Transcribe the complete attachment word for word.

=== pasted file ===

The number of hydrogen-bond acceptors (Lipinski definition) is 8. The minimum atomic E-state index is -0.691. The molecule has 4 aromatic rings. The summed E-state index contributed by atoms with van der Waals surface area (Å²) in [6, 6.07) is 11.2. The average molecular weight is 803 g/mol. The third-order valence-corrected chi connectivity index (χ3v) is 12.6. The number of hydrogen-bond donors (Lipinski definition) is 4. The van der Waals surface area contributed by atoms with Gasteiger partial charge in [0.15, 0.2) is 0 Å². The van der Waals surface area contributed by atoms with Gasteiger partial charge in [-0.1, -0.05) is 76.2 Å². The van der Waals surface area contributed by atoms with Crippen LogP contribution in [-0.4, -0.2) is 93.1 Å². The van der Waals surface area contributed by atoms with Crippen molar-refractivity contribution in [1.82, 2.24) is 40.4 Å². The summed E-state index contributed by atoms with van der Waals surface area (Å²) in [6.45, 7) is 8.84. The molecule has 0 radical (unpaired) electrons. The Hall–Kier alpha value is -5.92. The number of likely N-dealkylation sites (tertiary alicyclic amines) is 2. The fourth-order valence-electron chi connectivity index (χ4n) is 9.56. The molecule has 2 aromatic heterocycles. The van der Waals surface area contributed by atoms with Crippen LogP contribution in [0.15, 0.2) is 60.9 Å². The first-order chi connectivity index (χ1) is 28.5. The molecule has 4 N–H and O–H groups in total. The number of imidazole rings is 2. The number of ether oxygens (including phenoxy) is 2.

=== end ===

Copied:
The number of hydrogen-bond acceptors (Lipinski definition) is 8. The minimum atomic E-state index is -0.691. The molecule has 4 aromatic rings. The summed E-state index contributed by atoms with van der Waals surface area (Å²) in [6, 6.07) is 11.2. The average molecular weight is 803 g/mol. The third-order valence-corrected chi connectivity index (χ3v) is 12.6. The number of hydrogen-bond donors (Lipinski definition) is 4. The van der Waals surface area contributed by atoms with Gasteiger partial charge in [0.15, 0.2) is 0 Å². The van der Waals surface area contributed by atoms with Gasteiger partial charge in [-0.1, -0.05) is 76.2 Å². The van der Waals surface area contributed by atoms with Crippen LogP contribution in [-0.4, -0.2) is 93.1 Å². The van der Waals surface area contributed by atoms with Crippen molar-refractivity contribution in [1.82, 2.24) is 40.4 Å². The summed E-state index contributed by atoms with van der Waals surface area (Å²) in [6.45, 7) is 8.84. The molecule has 0 radical (unpaired) electrons. The Hall–Kier alpha value is -5.92. The number of likely N-dealkylation sites (tertiary alicyclic amines) is 2. The fourth-order valence-electron chi connectivity index (χ4n) is 9.56. The molecule has 2 aromatic heterocycles. The van der Waals surface area contributed by atoms with Crippen LogP contribution in [0.15, 0.2) is 60.9 Å². The first-order chi connectivity index (χ1) is 28.5. The molecule has 4 N–H and O–H groups in total. The number of imidazole rings is 2. The number of ether oxygens (including phenoxy) is 2.